Bloating as you age? 5 reasons why:
Bloating generally results from the inability to properly digest foods. These not-so-digested foods sit around and stagnate and cause overall discomfort and a general feeling of being stuffed and “gassy”.
It can happen at any age but it seems to be more frequent and prevalent as we age. This tends to happen as a result of the stomach’s reduced ability to produce enough acid for proper digestion.
Normally, when we eat, cells in our stomach release more acid which is important for so many digestive processes such as breaking down foods and activating enzymes. As we age this process can become less efficient and this can wreak havoc on the rest of our digestive system and our bodies as a whole. Chronic bloating is the result. My clients often complain that they wake up in the morning with a flat belly but as the day goes on, their stomach becomes more and more uncomfortably distended. Having to unbutton their pants is a common occurrence.
Let’s take a look at why you may be bloated and how you can reduce bloating.
Why you bloat Reason #1: Certain fibres
Sometimes our bodies are (or become more as we age) sensitive to the fibre in certain fruits or vegetables. This can also occur when we introduce new ones into our diet as it may take a while for our body to get used to them.
Pro Tip: Try chewing your vegetables more thoroughly, or lightly cooking or steaming raw ones. If a fruit or vegetable seems to be consistently related to bloating try eliminating it for a few weeks and monitor your symptoms.
Why you bloat Reason #2: Reduced Pepsin
Decreased stomach acid can reduce the activation of a key protein-digesting enzyme called “pepsin”. This means that the proteins you eat aren’t broken down as much and they should be and pass through your system somewhat “undigested”.
Pro Tip: You may consider reducing the amount of animal-based foods you eat and see if that helps you out.
Why you bloat Reason #3: Reduced transit time
One factor that can seriously cause bloating is the slowing down of your digestive system. When this happens, food tends to just stagnate and hang around longer than we’d like.
Ginger has been found to help with the stimulation and enhancement of the digestive process. It also helps to reduce nausea if it is present. Peppermint is another herb that has proven to be extremely effective in cases of IBS as it stimulates peristalisis – the process by which the muscles in your digestive tract pushes food through. This way it doesn’t stagnate in one spot for too long.
Pro Tip: Consider drinking a digestive tea like peppermint or ginger. See my recipe below.
Why you bloat Reason #4: Unfriendly bacteria
The lack of proper digestion taking place in the stomach and small intestine put additional strain on the colon, the large intestine. The colon is home to all of your wonderful gut microbiota that have SO many functions in the body. The problem results when undigested food particles enter the large intestine and then it begins to feed the “not-so-great microbes.” These “unfriendly” bacteria produce waste material and gas as a by-product of their natural metabolic process. The more harmful microbes you have in your system (they will multiply if they are constantly being fed undigested food in the large intestine), the more gas will be produced in the large intestine.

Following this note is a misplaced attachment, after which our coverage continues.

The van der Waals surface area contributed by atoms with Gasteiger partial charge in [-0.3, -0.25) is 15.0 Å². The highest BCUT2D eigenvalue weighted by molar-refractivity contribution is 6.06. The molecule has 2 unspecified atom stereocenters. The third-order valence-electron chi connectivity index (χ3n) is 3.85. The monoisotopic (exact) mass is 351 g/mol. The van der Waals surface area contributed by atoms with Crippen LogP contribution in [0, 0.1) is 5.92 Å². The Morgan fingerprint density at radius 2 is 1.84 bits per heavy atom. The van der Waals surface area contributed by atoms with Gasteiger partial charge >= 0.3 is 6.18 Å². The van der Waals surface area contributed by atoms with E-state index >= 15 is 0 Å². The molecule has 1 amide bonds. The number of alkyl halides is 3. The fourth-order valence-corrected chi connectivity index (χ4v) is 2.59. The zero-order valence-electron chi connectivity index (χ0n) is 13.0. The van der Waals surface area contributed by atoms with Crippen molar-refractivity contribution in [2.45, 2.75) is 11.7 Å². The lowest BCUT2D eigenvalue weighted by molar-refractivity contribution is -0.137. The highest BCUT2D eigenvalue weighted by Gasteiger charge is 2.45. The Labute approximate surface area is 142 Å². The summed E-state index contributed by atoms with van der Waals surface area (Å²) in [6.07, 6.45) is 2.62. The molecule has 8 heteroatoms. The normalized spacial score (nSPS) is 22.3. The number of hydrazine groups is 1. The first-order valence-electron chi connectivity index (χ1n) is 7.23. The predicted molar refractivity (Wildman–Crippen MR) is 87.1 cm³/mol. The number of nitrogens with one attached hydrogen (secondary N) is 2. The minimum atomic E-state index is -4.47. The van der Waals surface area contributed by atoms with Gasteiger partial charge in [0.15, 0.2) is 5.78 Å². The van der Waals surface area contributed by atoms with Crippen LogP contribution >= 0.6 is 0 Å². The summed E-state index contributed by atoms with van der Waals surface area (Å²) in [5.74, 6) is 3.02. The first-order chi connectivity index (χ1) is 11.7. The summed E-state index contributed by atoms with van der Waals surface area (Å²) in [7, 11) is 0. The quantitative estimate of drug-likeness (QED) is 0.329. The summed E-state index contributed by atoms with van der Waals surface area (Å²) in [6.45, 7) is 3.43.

Pro Tip: Introduce more fermented foods into your daily diet. Fermented foods contain probiotics which will feed the good bacteria and microbes in your system to keep the bad guys at bay. This includes foods such as yogurt, kefir, sauerkraut, and kimchi (as long as these don’t cause further bloating in your system- keep track!). Make sure they’re unpasteurized and contain live cultures. If you cannot tolerate dairy based yogurt and kefir, dairy free options are available in stores (try almond or coconut yogurt and water or coconut kefir). Fermenting your own is excellent.
Sometimes it’s easier just to take a supplement. We love the Optibac one-week Flat!
Why you bloat Reason #5: Reduced enzymes
With reduced stomach acid comes the reduced “activation” of several of your digestive enzymes (protein-digesting pepsin being one of them). In order for certain enzymes to go to work digesting your food, they need to be activated. This usually happens with the assistance of stomach acid.
Pro Tip: You may consider trying an enzyme supplement to assist your body in digesting food while you work on re-establishing your own production of stomach acid (a healthy diet and lifestyle can do this!). But before you do make sure you read the labels because some of them interact with other supplements, medications, or conditions, and may not be safe for long-term use.
Why not give the “pro tips” I’ve given you in this Post a try. You may even wish to work with a private Naturopath who will help you investigate your individual health circumstance and come up with a personalised health treatment plan for you.
Naturopathic medicine is all about getting to the bottom of the health issue in order to treat the root of the problem so that it doesn’t reoccur.
If bloating is a serious problem you should see definitely see your doctor or alternative health care practitioner. Feel free to contact me here for a free 15-minute discovery session to see if we are a good match for working together.
Recipe: Tummy Soothing Tea
- Fresh ginger root (about 2”)
- Hot water
- Lemon slices (optional)
- Honey (optional)
Pour the water into a saucepan and heat it on the stove.
Grate the ginger root into the saucepan. Let it come to a boil, and then simmer for 3-5 minutes.
Strain the tea into a cup with a fine mesh strainer and add lemon and/or honey as desired.
Serve & Enjoy!
Tip: If you don’t want to use a grater and strainer then you can peel the ginger and thinly slice it into your cup before adding boiling water. The pieces should be big enough that they will sink to the bottom.